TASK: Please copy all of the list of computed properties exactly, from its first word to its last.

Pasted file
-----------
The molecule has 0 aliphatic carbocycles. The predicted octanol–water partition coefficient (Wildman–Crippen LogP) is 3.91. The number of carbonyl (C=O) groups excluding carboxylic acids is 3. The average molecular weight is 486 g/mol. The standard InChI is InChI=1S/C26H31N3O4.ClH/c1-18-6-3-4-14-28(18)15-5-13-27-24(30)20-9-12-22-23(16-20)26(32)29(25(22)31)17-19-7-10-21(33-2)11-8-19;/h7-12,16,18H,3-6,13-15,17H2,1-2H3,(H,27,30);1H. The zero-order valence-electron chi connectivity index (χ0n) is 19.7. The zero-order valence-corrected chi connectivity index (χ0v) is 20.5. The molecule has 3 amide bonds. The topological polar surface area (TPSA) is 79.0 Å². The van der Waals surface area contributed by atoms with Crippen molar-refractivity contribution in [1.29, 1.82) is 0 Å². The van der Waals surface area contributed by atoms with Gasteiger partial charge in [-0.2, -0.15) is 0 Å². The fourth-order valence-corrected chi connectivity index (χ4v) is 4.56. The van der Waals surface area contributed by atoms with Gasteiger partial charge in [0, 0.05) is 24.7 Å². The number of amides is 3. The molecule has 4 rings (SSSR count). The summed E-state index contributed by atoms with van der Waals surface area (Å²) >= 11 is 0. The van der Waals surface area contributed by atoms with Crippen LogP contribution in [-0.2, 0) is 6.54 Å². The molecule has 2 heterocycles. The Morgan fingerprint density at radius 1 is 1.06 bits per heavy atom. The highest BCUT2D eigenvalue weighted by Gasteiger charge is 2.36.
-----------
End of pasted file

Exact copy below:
The molecule has 0 aliphatic carbocycles. The predicted octanol–water partition coefficient (Wildman–Crippen LogP) is 3.91. The number of carbonyl (C=O) groups excluding carboxylic acids is 3. The average molecular weight is 486 g/mol. The standard InChI is InChI=1S/C26H31N3O4.ClH/c1-18-6-3-4-14-28(18)15-5-13-27-24(30)20-9-12-22-23(16-20)26(32)29(25(22)31)17-19-7-10-21(33-2)11-8-19;/h7-12,16,18H,3-6,13-15,17H2,1-2H3,(H,27,30);1H. The zero-order valence-electron chi connectivity index (χ0n) is 19.7. The zero-order valence-corrected chi connectivity index (χ0v) is 20.5. The molecule has 3 amide bonds. The topological polar surface area (TPSA) is 79.0 Å². The van der Waals surface area contributed by atoms with Crippen molar-refractivity contribution in [1.29, 1.82) is 0 Å². The van der Waals surface area contributed by atoms with Gasteiger partial charge in [-0.2, -0.15) is 0 Å². The fourth-order valence-corrected chi connectivity index (χ4v) is 4.56. The van der Waals surface area contributed by atoms with Gasteiger partial charge in [0, 0.05) is 24.7 Å². The number of amides is 3. The molecule has 4 rings (SSSR count). The summed E-state index contributed by atoms with van der Waals surface area (Å²) >= 11 is 0. The van der Waals surface area contributed by atoms with Crippen LogP contribution in [-0.2, 0) is 6.54 Å². The molecule has 2 heterocycles. The Morgan fingerprint density at radius 1 is 1.06 bits per heavy atom. The highest BCUT2D eigenvalue weighted by Gasteiger charge is 2.36.